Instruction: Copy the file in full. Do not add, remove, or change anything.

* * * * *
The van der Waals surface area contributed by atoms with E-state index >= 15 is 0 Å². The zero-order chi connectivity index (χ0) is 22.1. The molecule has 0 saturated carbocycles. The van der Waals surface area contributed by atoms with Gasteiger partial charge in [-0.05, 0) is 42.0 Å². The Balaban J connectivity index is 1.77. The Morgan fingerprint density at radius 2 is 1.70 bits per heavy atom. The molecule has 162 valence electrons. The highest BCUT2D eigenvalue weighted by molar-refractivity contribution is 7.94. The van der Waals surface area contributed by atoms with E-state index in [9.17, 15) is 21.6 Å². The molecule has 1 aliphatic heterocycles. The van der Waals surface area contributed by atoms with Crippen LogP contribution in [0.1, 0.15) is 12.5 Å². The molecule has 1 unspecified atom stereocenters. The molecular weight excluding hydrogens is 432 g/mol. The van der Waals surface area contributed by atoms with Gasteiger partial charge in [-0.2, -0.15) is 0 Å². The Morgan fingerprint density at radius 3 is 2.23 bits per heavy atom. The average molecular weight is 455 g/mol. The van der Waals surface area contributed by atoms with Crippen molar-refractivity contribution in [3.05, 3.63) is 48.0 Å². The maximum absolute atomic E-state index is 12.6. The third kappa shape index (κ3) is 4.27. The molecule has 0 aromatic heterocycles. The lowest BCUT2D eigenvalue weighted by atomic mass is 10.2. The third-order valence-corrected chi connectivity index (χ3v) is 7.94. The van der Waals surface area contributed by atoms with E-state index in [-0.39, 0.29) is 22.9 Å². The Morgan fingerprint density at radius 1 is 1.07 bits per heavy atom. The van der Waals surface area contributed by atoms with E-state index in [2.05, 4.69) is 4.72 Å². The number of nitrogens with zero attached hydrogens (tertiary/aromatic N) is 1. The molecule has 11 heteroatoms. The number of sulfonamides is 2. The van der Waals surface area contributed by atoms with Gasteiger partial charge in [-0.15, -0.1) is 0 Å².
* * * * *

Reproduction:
The van der Waals surface area contributed by atoms with E-state index >= 15 is 0 Å². The zero-order chi connectivity index (χ0) is 22.1. The molecule has 0 saturated carbocycles. The van der Waals surface area contributed by atoms with Gasteiger partial charge in [-0.05, 0) is 42.0 Å². The Balaban J connectivity index is 1.77. The Morgan fingerprint density at radius 2 is 1.70 bits per heavy atom. The molecule has 162 valence electrons. The highest BCUT2D eigenvalue weighted by molar-refractivity contribution is 7.94. The van der Waals surface area contributed by atoms with E-state index in [9.17, 15) is 21.6 Å². The molecule has 1 aliphatic heterocycles. The van der Waals surface area contributed by atoms with Crippen LogP contribution in [0.1, 0.15) is 12.5 Å². The molecule has 1 unspecified atom stereocenters. The molecular weight excluding hydrogens is 432 g/mol. The van der Waals surface area contributed by atoms with Gasteiger partial charge in [-0.2, -0.15) is 0 Å². The Morgan fingerprint density at radius 3 is 2.23 bits per heavy atom. The average molecular weight is 455 g/mol. The van der Waals surface area contributed by atoms with Crippen molar-refractivity contribution in [3.05, 3.63) is 48.0 Å². The maximum absolute atomic E-state index is 12.6. The third kappa shape index (κ3) is 4.27. The molecule has 0 aromatic heterocycles. The lowest BCUT2D eigenvalue weighted by atomic mass is 10.2. The third-order valence-corrected chi connectivity index (χ3v) is 7.94. The van der Waals surface area contributed by atoms with E-state index in [-0.39, 0.29) is 22.9 Å². The Morgan fingerprint density at radius 1 is 1.07 bits per heavy atom. The van der Waals surface area contributed by atoms with E-state index in [2.05, 4.69) is 4.72 Å². The number of nitrogens with zero attached hydrogens (tertiary/aromatic N) is 1. The molecule has 11 heteroatoms. The number of sulfonamides is 2. The van der Waals surface area contributed by atoms with Gasteiger partial charge in [-0.15, -0.1) is 0 Å².